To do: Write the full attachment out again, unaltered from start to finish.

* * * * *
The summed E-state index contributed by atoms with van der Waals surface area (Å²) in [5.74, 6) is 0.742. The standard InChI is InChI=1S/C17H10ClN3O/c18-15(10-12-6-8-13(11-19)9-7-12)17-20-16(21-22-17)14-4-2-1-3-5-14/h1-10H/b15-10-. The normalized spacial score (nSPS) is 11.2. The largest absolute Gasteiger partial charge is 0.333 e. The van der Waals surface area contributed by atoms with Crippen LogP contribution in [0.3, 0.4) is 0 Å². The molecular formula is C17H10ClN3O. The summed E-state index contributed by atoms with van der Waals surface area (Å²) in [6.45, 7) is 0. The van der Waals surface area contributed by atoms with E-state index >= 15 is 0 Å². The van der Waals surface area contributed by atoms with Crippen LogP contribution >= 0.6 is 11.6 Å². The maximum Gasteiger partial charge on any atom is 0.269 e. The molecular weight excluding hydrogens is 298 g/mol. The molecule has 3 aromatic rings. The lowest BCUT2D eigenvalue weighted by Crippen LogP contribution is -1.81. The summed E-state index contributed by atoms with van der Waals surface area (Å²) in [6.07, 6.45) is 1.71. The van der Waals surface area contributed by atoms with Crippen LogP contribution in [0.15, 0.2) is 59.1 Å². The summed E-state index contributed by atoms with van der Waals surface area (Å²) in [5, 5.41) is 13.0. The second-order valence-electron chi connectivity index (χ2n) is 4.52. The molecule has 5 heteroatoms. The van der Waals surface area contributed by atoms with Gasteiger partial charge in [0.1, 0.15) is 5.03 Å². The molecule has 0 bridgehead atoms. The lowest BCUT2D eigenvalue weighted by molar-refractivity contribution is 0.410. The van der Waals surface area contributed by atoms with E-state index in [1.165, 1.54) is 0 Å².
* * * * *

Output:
The summed E-state index contributed by atoms with van der Waals surface area (Å²) in [5.74, 6) is 0.742. The standard InChI is InChI=1S/C17H10ClN3O/c18-15(10-12-6-8-13(11-19)9-7-12)17-20-16(21-22-17)14-4-2-1-3-5-14/h1-10H/b15-10-. The normalized spacial score (nSPS) is 11.2. The largest absolute Gasteiger partial charge is 0.333 e. The van der Waals surface area contributed by atoms with Crippen LogP contribution in [0.3, 0.4) is 0 Å². The molecular formula is C17H10ClN3O. The summed E-state index contributed by atoms with van der Waals surface area (Å²) in [6.45, 7) is 0. The van der Waals surface area contributed by atoms with E-state index >= 15 is 0 Å². The van der Waals surface area contributed by atoms with Crippen LogP contribution >= 0.6 is 11.6 Å². The maximum Gasteiger partial charge on any atom is 0.269 e. The molecular weight excluding hydrogens is 298 g/mol. The molecule has 3 aromatic rings. The lowest BCUT2D eigenvalue weighted by Crippen LogP contribution is -1.81. The summed E-state index contributed by atoms with van der Waals surface area (Å²) in [6.07, 6.45) is 1.71. The van der Waals surface area contributed by atoms with Crippen LogP contribution in [0.15, 0.2) is 59.1 Å². The summed E-state index contributed by atoms with van der Waals surface area (Å²) in [5, 5.41) is 13.0. The second-order valence-electron chi connectivity index (χ2n) is 4.52. The molecule has 5 heteroatoms. The van der Waals surface area contributed by atoms with Gasteiger partial charge in [0.1, 0.15) is 5.03 Å². The molecule has 0 bridgehead atoms. The lowest BCUT2D eigenvalue weighted by molar-refractivity contribution is 0.410. The van der Waals surface area contributed by atoms with E-state index in [1.165, 1.54) is 0 Å².